Although the new year is less than a month old and Congress has only been in session a handful of days, there’s a lot to talk about regarding renewable energy policy.
In mid-January, the President signed the FY 2014 Omnibus Appropriations bill. This included funding for the entire federal government through September 30th of this year. Despite immense fiscal pressure, several renewable projects of note received at least some funding including the following:
- With an estimated $7.8 million in grant funding and $40 million in loan guarantees likely to be forthcoming for a Notice of Funding Available in 2014, the Omnibus allocated an additional $3.5 million for loan guarantees to further support the Rural Energy for America Program (REAP). Eligible REAP projects in the past have included biofuel production equipment, flex-fuel pumps, and anaerobic digesters for electricity production.
- The bill provides for the transfer of up to $45 million from the Department of Energy to confirm its commitment to the Navy’s biofuel program.
- The Biorefinery Assistance Program, has a current Notice of Funding Availability (NOFA) out for its remaining $76 million in carryover funding to support up to $181 million in loan guarantees for eligible commercial biorefinery developments or retrofits. However, of the six conditional commitments still in the program pipeline, some are expected to either not close or be reduced.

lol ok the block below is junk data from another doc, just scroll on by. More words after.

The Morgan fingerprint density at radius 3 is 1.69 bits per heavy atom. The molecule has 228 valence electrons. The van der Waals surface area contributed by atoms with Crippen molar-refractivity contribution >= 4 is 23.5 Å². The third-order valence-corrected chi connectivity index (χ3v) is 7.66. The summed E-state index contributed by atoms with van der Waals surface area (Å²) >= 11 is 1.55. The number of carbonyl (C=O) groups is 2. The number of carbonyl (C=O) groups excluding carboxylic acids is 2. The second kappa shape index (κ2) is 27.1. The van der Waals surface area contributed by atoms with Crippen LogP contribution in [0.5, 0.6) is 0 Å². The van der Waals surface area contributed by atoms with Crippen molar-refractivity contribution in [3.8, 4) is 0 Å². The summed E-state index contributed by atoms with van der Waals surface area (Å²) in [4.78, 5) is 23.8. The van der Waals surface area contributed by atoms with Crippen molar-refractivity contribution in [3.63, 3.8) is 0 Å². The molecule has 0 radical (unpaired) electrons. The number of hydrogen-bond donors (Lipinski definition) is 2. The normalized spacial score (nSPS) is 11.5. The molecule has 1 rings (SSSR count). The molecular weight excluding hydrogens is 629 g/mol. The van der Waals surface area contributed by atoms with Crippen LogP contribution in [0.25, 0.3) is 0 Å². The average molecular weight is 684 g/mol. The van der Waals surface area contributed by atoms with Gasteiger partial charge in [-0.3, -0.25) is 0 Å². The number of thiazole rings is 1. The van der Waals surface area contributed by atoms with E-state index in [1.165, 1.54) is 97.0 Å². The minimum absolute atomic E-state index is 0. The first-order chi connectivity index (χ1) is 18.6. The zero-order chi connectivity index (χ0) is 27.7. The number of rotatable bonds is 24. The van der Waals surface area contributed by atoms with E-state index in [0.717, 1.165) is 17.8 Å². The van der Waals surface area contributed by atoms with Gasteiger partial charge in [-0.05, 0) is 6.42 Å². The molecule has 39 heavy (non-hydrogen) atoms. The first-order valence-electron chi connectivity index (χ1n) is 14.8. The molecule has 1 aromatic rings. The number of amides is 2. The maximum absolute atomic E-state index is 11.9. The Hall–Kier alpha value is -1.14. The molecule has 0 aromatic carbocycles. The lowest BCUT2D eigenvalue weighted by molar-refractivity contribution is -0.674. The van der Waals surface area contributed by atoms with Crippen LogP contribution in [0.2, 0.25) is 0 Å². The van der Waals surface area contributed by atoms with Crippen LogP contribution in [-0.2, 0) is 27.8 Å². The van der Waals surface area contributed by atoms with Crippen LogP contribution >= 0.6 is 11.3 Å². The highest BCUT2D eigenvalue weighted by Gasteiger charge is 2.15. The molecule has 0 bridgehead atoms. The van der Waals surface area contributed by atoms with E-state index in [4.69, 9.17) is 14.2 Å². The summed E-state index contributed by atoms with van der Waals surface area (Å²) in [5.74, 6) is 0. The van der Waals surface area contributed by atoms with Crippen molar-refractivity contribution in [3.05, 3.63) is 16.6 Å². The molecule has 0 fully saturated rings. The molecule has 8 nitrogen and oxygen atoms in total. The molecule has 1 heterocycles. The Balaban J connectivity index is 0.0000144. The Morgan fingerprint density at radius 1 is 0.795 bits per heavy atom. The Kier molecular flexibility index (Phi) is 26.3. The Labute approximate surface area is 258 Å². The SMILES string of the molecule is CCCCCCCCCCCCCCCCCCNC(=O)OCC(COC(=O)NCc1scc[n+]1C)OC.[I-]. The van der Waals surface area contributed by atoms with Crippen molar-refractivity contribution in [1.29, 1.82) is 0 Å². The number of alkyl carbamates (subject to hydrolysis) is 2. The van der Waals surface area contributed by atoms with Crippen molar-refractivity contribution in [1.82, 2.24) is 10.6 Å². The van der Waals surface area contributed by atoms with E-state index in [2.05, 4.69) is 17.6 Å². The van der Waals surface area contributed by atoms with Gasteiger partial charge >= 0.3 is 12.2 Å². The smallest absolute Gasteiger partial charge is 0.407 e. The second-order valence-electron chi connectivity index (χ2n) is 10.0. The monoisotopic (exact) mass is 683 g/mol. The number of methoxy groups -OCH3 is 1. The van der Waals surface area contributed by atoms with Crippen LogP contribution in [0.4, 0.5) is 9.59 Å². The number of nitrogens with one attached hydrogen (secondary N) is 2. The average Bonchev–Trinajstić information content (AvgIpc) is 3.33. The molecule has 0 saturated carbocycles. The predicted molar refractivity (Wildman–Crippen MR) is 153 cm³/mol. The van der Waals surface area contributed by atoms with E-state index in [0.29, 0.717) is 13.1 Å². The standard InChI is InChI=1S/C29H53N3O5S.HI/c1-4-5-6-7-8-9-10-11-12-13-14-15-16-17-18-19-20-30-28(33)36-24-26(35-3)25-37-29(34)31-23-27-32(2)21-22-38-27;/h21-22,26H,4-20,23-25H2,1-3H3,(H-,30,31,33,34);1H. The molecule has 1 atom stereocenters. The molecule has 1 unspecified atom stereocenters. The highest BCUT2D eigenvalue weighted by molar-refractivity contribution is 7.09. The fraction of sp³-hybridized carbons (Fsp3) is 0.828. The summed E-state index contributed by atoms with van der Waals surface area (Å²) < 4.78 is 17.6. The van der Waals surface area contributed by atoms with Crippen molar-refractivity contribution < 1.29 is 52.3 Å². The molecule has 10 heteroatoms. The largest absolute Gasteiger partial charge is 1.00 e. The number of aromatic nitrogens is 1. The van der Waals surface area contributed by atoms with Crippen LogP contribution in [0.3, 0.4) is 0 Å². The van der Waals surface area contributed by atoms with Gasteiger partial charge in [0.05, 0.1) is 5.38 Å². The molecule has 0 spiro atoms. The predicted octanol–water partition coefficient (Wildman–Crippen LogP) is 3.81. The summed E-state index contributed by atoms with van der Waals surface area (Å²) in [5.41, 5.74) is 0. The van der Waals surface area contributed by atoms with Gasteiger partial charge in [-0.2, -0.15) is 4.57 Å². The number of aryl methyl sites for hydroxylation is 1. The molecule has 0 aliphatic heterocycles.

In addition to enacting the Omnibus Appropriations package, The President and his Administration have several rulemakings on the docket for the year that can help deploy and promote renewable energy on public and private lands.
U.S. EPA has a full plate with more than 140 items on its radar, including regulations tightening carbon dioxide emissions from both new and existing power plants. These could ultimately prove to be the biggest federal drivers for renewable energy production in the coming decades. The rule for future power plants—proposed in September, 2013—should be finalized by year’s end. This proposal would essentially prohibit new coal fired power plants from being built, unless plans included a mechanism to capture and sequester much of the plants carbon emissions underground. A similar proposal for existing power plants is set for release in June 2014, to be finalized in June the following year.
The U.S. EPA will also have to determine what levels to set for the year’s Renewable Fuels Standard (RFS). Late last year the agency proposed scaling back targets for the first time since the program was established in 2005, requiring that refiners blend just 15.21 billion gallons of renewable fuels into the nation’s fuel supply.
The Interior Department plans to establish a competitive bidding process for solar and wind energy projects for the first time. The regulations planned for May for commercial solar and wind energy development on federal lands would establish competitive bidding procedures for sites within designated leasing areas, would define qualifications for potential bidders, and would structure the financial arrangements necessary for the process. In the past, BLM has only processed applications on a first-come, first-served basis, which has led to numerous delays.